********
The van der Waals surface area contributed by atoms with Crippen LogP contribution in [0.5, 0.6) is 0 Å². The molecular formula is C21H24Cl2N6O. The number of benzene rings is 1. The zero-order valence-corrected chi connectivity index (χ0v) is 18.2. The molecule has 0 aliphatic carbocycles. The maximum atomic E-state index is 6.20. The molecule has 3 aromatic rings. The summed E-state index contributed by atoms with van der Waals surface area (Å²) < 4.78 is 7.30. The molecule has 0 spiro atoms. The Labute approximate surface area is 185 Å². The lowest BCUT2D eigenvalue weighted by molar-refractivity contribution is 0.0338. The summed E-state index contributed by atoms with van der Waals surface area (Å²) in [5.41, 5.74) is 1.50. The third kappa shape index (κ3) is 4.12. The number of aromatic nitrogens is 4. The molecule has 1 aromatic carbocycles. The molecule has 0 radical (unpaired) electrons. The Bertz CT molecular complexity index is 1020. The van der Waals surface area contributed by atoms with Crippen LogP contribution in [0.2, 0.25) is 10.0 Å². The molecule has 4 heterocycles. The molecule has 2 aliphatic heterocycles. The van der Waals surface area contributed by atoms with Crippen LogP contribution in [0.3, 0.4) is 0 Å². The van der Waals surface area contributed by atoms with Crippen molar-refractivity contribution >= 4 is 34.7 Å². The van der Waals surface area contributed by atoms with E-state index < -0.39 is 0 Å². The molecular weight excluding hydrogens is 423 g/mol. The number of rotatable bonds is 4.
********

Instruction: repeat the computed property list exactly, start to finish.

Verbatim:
The van der Waals surface area contributed by atoms with Crippen LogP contribution in [0.5, 0.6) is 0 Å². The molecular formula is C21H24Cl2N6O. The number of benzene rings is 1. The zero-order valence-corrected chi connectivity index (χ0v) is 18.2. The molecule has 0 aliphatic carbocycles. The maximum atomic E-state index is 6.20. The molecule has 3 aromatic rings. The summed E-state index contributed by atoms with van der Waals surface area (Å²) < 4.78 is 7.30. The molecule has 0 spiro atoms. The Labute approximate surface area is 185 Å². The lowest BCUT2D eigenvalue weighted by molar-refractivity contribution is 0.0338. The summed E-state index contributed by atoms with van der Waals surface area (Å²) in [5.41, 5.74) is 1.50. The third kappa shape index (κ3) is 4.12. The number of aromatic nitrogens is 4. The molecule has 1 aromatic carbocycles. The molecule has 0 radical (unpaired) electrons. The Bertz CT molecular complexity index is 1020. The van der Waals surface area contributed by atoms with Crippen LogP contribution in [0.2, 0.25) is 10.0 Å². The molecule has 4 heterocycles. The molecule has 2 aliphatic heterocycles. The van der Waals surface area contributed by atoms with Crippen LogP contribution in [0.3, 0.4) is 0 Å². The van der Waals surface area contributed by atoms with Crippen molar-refractivity contribution >= 4 is 34.7 Å². The van der Waals surface area contributed by atoms with E-state index < -0.39 is 0 Å². The molecular weight excluding hydrogens is 423 g/mol. The number of rotatable bonds is 4.